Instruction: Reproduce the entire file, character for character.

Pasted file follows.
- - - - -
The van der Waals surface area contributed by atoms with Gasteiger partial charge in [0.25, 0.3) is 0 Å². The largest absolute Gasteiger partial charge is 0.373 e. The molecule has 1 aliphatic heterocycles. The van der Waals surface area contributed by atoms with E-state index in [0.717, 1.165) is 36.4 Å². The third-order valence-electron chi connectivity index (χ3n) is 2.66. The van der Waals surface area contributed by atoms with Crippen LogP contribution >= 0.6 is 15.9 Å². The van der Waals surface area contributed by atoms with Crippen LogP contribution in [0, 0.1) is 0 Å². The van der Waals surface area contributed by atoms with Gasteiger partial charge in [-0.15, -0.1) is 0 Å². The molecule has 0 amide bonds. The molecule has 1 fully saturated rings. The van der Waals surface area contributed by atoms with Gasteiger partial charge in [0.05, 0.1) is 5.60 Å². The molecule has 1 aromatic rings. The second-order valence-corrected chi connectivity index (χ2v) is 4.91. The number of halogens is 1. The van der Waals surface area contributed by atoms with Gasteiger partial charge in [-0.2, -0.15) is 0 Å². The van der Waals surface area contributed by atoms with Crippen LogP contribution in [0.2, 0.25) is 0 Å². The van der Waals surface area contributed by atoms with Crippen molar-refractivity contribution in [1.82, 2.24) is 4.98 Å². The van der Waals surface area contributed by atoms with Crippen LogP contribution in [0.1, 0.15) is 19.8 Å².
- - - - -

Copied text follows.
The van der Waals surface area contributed by atoms with Gasteiger partial charge in [0.25, 0.3) is 0 Å². The largest absolute Gasteiger partial charge is 0.373 e. The molecule has 1 aliphatic heterocycles. The van der Waals surface area contributed by atoms with E-state index in [0.717, 1.165) is 36.4 Å². The third-order valence-electron chi connectivity index (χ3n) is 2.66. The van der Waals surface area contributed by atoms with Crippen LogP contribution >= 0.6 is 15.9 Å². The van der Waals surface area contributed by atoms with Crippen LogP contribution in [0, 0.1) is 0 Å². The van der Waals surface area contributed by atoms with Gasteiger partial charge in [-0.15, -0.1) is 0 Å². The molecule has 0 amide bonds. The molecule has 1 fully saturated rings. The van der Waals surface area contributed by atoms with Gasteiger partial charge in [0.05, 0.1) is 5.60 Å². The molecule has 1 aromatic rings. The second-order valence-corrected chi connectivity index (χ2v) is 4.91. The number of halogens is 1. The van der Waals surface area contributed by atoms with Gasteiger partial charge in [-0.2, -0.15) is 0 Å². The van der Waals surface area contributed by atoms with Crippen LogP contribution in [0.2, 0.25) is 0 Å². The van der Waals surface area contributed by atoms with Crippen molar-refractivity contribution in [1.82, 2.24) is 4.98 Å². The van der Waals surface area contributed by atoms with Crippen LogP contribution in [0.1, 0.15) is 19.8 Å².